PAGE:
Even within families, how much precaution to exercise on and ahead of Christmas can be a source of disagreements.

Amelia Martin, who was living in New York City during the early part of the pandemic, is still angry with a relative for attending a Thanksgiving lunch despite having Covid-19 symptoms. The relative later tested positive, but no one in her family in the Blue Ridge Mountains of western North Carolina seems to think it is a big deal, Ms. Martin said.

“We survived the lockdown in New York, we thought my daughter’s best friend was going to die, we heard the sirens nonstop, but people here in the rural communities haven’t experienced that,” said Ms. Martin, who has now relocated with her husband and daughter near the small town of Plumtree. “They don’t see my fear as real.”

Ms. Martin feels unsafe to visit with her local relatives until everyone is vaccinated. For Christmas, she is still hoping to have her two younger sisters over and they are planning to isolate for two weeks and get tested before they meet. In normal times, she said she would have hosted at least 20 people at her new home and would have attended her family’s Christmas party, a tradition since 1952 which this year will take place virtually.

The recent steps toward distributing vaccines in many countries for now isn’t changing many family decisions over Christmas. Some people, like Ms. Martin, say there are still too many uncertainties over when vaccines will be available to all to make decisions based on them.

“We still have to get through winter, it’s not behind us,” she said.

While planning the holiday might normally evoke joyful anticipation, balancing safety and clashing expectations in the midst of a pandemic can do the opposite, piling emotional stress on already strained households, said Christina Jochim, a psychotherapist in Berlin.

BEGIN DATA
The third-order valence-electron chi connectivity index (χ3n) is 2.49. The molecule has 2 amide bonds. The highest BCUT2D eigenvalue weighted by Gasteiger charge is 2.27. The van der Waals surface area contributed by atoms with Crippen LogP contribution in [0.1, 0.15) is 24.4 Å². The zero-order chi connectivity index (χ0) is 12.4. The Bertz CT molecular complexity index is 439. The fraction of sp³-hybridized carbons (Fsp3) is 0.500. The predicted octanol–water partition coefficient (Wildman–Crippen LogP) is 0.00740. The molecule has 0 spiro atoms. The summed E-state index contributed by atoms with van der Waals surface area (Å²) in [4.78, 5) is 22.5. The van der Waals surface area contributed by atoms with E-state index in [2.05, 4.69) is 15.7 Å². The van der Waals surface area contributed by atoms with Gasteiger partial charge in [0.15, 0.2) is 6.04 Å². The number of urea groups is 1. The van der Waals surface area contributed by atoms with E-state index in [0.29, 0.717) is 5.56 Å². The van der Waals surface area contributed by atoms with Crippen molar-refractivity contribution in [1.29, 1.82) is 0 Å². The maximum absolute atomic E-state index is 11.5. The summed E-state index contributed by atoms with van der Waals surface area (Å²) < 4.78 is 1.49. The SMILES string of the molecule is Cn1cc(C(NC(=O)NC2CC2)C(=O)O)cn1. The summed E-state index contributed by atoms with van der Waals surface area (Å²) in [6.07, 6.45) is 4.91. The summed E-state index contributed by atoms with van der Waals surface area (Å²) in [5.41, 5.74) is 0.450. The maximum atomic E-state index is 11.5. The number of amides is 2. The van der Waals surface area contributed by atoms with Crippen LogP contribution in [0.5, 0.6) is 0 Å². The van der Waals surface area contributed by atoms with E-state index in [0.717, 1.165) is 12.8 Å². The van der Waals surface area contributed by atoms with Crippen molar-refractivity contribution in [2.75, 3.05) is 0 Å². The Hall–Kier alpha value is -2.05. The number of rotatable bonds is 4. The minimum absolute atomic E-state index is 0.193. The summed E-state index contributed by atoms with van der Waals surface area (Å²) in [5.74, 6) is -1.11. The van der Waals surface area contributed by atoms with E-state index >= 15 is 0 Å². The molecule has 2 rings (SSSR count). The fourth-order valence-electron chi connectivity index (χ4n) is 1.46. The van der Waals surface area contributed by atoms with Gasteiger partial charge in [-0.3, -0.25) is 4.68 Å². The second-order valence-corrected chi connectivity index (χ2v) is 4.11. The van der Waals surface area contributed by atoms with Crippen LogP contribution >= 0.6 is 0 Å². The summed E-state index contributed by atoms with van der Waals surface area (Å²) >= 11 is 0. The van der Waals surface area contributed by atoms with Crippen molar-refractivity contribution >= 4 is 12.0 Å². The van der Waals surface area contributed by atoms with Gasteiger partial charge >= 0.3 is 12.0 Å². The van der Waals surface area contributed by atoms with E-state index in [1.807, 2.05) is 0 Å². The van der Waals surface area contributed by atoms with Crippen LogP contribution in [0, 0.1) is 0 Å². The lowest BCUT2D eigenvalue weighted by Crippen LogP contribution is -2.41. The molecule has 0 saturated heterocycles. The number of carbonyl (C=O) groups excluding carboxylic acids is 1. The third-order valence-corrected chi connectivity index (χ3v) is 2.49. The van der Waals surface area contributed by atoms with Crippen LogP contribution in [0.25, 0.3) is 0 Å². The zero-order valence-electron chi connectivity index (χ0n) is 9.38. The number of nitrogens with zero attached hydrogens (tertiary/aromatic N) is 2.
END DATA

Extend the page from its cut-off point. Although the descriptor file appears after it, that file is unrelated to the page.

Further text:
“In the Western world, Christmas is traditionally associated with closeness, togetherness, family and friends and in those times of restrictions we realize even more so how we miss that,” said Ms. Jochim.

Étienne Balmadier, 85, won’t be able to join the traditional French Christmas dinner with seafood and foie gras his daughter usually hosts at her house in the suburbs of Bordeaux, in southwestern France. He isn’t allowed to leave his retirement home and visits are tightly regulated.

As states and hospitals in the U.S. race to roll out the first Covid-19 vaccines, WSJ’s Daniela Hernandez hears from a hospital administrator and immunization expert about the logistical challenges involved in this first phase of the vaccination process. Photo: Victoria Jones/Zuma Press

Anne-Joëlle Balmadier hopes she will at least be able to bring her father oysters, a chilled bottle of white wine and a gift for her mother, who lives in the same facility and suffers from Alzheimer’s disease.

“It’s hard not even being allowed to hug them,” said Ms. Balmadier, who will only celebrate with her two sons this year.

In a year where more people will face loneliness on Christmas than in normal times, Sebastian Fuhrmann, pastor at a Protestant church in Berlin, wanted to give as many people as possible an opportunity to attend the church service in a safe way.

Like in many countries, churches in Germany are limited in the number of people allowed inside. Father Fuhrmann will be preaching on the field of an amateur soccer stadium that can fit up to 500 people with plenty of space between them. Trombonists will be performing at least 20 feet apart from each other.

“To cancel Christmas is a big sacrifice for many people,” said Mr. Fuhrmann. “I want to offer people at least a piece of normality.”

Write to Ruth Bender at Ruth.Bender@wsj.com